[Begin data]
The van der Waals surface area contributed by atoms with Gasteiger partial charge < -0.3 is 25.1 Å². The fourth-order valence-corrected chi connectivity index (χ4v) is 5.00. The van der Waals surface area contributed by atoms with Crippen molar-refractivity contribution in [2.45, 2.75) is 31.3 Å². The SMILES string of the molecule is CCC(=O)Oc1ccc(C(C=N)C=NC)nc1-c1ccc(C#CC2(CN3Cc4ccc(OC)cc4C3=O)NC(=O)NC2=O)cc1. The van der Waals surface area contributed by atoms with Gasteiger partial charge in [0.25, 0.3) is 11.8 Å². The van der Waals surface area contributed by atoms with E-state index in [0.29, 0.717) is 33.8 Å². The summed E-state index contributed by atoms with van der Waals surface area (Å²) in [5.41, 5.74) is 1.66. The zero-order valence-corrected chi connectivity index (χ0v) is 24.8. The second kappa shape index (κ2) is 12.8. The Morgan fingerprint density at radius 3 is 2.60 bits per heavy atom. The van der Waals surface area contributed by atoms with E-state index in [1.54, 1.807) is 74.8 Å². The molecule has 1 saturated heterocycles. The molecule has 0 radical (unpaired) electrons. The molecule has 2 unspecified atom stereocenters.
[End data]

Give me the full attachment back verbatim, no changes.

The van der Waals surface area contributed by atoms with Gasteiger partial charge < -0.3 is 25.1 Å². The fourth-order valence-corrected chi connectivity index (χ4v) is 5.00. The van der Waals surface area contributed by atoms with Crippen molar-refractivity contribution in [2.45, 2.75) is 31.3 Å². The SMILES string of the molecule is CCC(=O)Oc1ccc(C(C=N)C=NC)nc1-c1ccc(C#CC2(CN3Cc4ccc(OC)cc4C3=O)NC(=O)NC2=O)cc1. The van der Waals surface area contributed by atoms with Gasteiger partial charge in [0.25, 0.3) is 11.8 Å². The van der Waals surface area contributed by atoms with E-state index in [0.29, 0.717) is 33.8 Å². The summed E-state index contributed by atoms with van der Waals surface area (Å²) in [5.41, 5.74) is 1.66. The zero-order valence-corrected chi connectivity index (χ0v) is 24.8. The second kappa shape index (κ2) is 12.8. The Morgan fingerprint density at radius 3 is 2.60 bits per heavy atom. The van der Waals surface area contributed by atoms with E-state index in [1.54, 1.807) is 74.8 Å². The molecule has 1 saturated heterocycles. The molecule has 0 radical (unpaired) electrons. The molecule has 2 unspecified atom stereocenters.